In Figure 2a,b, under the E:T ratio of 5:1, anti-CAIX G36-CD28 inhibited CAIX+ SKRC-59 cell proliferation circa 30.5% after 24 hours and 49.9% after 48 hours of incubation, while irrelevant antiBCMA A716-CD28 CAR-T cells did not show any inhibitory activities (Fig. 2c).
This result was comparable to the 39.3% lysis obtained from 4 hour Chromium 51 release assay in the presence of G36-CD28 CAR-T cells (Fig. 2d).
The inhibition results for 1:1 and 10:1 ratios are shown in the Supporting Information Figures S1c and S2c, where the 1:1 ratio showed no inhibition effects, and the 10:1 showed higher inhibition values compared to the 5:1 with 39.1% and 65.5% at 24 and 48 hour time points.
Figure 2. Direct CAR-T cell-mediated cytotoxicity results for E:T ratio of 5:1. (a) The time-dependent fluorescent images are shown on the left panel for mCardinal+ CAIX+ SKRC-59 cells treated with G36-CD28 and A716-CD28 CAR-T, as well as the untransduced T cells. (b) Direct live tumor cell counting results over a 2-day co-culture measured in the far red channel by image cytometry (n = 3). (c) Time-dependent tumor cell growth inhibition percentages were analyzed by image cytometry. (d) Lysis percentages measured by chromium 51 release assay. Image Credit: Nexcelom Bioscience LLC
CAR-T cell-selective killing assay using image cytometry
The mCardinal was introduced into CAIX+ SKRC-59 cells and BFP was introduced into CAIX− SKRC-59 cells by lentiviral transduction for imaging analysis. The mCardinal+ CAIX+ SKRC-59 cells were mixed 1:1 with BFP+ CAIX− SKRC-59 cells and both cells were seeded into a 96-well plate on Day −1.
Images were acquired on Day 0 and CAR-T cells were added to the plate at E:T ratios of 2:1 and 10:1. The plate was analyzed and the number of mCardinal+ and BFP+ cells were counted after 24- and 48-hour incubation (Supporting Information Figure S3a,b and Figure 3a,b for E:T ratios of 2:1 and 10:1 correspondingly).
The selectivity index was calculated using the equation as follows:
For the 10:1 ratio, the G36-CD28 CAR-T cells showed a selective killing against mCardinal+ CAIX+ SKRC-59 cells over BFP+ CAIX− SKRC-59 cells with a selectivity index of 2.5 after 24 hours of incubation and 4.1 after 48 hours (Fig. 3b).
These results were comparable to the results obtained from flow cytometry assays, where the selectivity index of 2.9 was obtained with 74.4% CAIX− BFP+ and 25.6% CAIX+ BFP+ SKRC-59 cells (Figure 3c,d, flow cytometry gating strategies shown in the Supporting Information Figure S5).
Untransduced T cells were used as control which showed no selective killing after 24 hours co-incubation with the mixture of CAIX− BFP+ and CAIX+ BFP+ SKRC-59 cells (Supporting Information Figure S4).
Figure 3. Selective CAR-T cell-mediated cytotoxicity results for E:T ratio of 10:1. (a) The time-dependent fluorescent images are shown on the left panel for the mixture of mCardinal CAIX+ and BFP CAIX− SKRC-59 cells treated with G36-CD28 and A716-CD28 CAR-T, as well as the Untransduced T cells. (b) Selectivity index results over a 2-day co-culture calculated with CAIX+ (far-red channel) and CAIX− (blue channel) tumor cell counts measured by image cytometry (n = 3). (c) Selective killing results over a 1-day co-culture with CAIX+ and CAIX− tumor cell counts analyzed by flow cytometry. (d) Selectivity index results compared between image and flow cytometry. Image Credit: Nexcelom Bioscience LLC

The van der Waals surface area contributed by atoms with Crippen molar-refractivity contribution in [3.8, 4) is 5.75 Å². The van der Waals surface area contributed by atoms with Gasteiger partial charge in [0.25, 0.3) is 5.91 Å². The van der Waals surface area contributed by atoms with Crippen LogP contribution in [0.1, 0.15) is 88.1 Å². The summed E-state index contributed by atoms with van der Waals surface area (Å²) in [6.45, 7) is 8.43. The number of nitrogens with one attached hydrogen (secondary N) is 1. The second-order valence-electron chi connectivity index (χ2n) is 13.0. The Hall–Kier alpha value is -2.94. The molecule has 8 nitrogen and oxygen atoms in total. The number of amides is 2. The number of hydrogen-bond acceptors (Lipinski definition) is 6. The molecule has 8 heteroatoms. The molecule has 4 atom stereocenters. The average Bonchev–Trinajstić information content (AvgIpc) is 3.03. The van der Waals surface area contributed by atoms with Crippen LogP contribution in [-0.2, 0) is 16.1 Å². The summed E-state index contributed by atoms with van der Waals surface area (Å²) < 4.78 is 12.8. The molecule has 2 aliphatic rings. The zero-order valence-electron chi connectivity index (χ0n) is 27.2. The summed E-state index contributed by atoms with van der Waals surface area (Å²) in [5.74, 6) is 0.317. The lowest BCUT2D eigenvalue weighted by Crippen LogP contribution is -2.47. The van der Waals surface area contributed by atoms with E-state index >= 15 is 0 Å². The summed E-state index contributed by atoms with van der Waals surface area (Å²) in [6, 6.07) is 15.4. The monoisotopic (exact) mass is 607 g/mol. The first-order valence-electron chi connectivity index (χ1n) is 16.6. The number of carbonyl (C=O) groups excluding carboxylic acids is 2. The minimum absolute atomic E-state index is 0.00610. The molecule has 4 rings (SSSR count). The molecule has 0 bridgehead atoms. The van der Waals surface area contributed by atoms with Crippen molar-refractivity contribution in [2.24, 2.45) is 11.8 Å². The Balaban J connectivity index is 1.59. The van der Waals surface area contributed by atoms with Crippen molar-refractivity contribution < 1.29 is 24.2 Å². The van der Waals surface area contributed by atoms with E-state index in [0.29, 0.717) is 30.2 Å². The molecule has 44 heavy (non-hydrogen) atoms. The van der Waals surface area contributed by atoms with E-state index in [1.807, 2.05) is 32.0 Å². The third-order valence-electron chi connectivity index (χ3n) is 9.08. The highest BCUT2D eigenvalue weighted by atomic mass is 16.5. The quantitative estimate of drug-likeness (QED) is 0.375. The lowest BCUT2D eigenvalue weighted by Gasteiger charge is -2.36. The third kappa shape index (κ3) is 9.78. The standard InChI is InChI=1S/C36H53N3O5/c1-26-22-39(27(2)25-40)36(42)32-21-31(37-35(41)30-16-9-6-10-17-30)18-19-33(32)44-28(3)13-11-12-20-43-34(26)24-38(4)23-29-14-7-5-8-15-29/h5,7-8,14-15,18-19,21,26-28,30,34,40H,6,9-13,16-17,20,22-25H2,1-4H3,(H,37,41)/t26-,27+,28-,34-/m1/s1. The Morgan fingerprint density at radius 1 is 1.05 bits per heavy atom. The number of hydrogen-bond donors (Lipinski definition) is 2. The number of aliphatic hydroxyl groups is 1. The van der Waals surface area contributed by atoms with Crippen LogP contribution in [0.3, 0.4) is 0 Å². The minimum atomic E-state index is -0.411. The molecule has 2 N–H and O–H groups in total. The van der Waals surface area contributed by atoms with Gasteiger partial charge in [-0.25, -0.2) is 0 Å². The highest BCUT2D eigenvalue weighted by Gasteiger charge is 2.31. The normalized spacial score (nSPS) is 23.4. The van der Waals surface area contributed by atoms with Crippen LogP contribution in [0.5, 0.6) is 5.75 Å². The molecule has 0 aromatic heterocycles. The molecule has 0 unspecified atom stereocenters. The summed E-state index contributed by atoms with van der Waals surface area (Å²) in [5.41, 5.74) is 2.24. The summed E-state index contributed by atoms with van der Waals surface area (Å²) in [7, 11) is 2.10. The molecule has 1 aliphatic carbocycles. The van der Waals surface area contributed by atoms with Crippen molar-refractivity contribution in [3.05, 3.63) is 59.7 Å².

In this study, we were able to streamline the CAR-T discovery by using the proposed high-throughput image-based detection method. Compared to the conventional methods, image cytometry was performed in a high-throughput manner with little sample waste and enabled the monitoring of CAR-T transduction, expansion, and the assessment of CAR-T killing capacity over the course of time.
It is important to note that the amount of cells required for flow cytometry in comparison to image cytometry is approximately six times more for the measurement of three time points. Furthermore, the samples used in flow cytometry cannot be used in downstream assays.
Cell expansion monitoring can also be performed using label-free or fluorescence labeling for other cell types and simultaneously assess the transduction efficiencies. An image-based cytotoxicity assay could assess target cell killing caused by chemicals, antibodies, or other reagents.
For the CAR-T killing assay, we were able to measure the direct killing of tumor cells using both Chromium 51 release and image cytometry assays. Chromium 51 release assay measured the released isotopes due to cell cytolysis and image cytometry measured the fluorescence expressed by live cells.
For the Chromium 51 release assay, when the target cell membrane is ruptured, the released isotopes are measured to determine the cytotoxicity induced by the effector cells. In contrast, the fluorescent proteins that represented live target cells required degradation time.
Due to the two different methodologies, the level of cytotoxicity was assessed at 4-hours (Chromium 51 release) and 24-hours (image cytometry) between the two methods to accurately evaluate the cytotoxicity of effector CAR-T cells.
For selective killing, we were able to assess the selectivity indices on a mixture of two different cell populations, which can also be expanded to four populations with fluorescence in green, blue, red, and far-red.
As a “living drug,” CAR-T cell has a complex preparation process. Thus, quality control (QC) is also a vital link of the streamline, which was not included in this methodology development.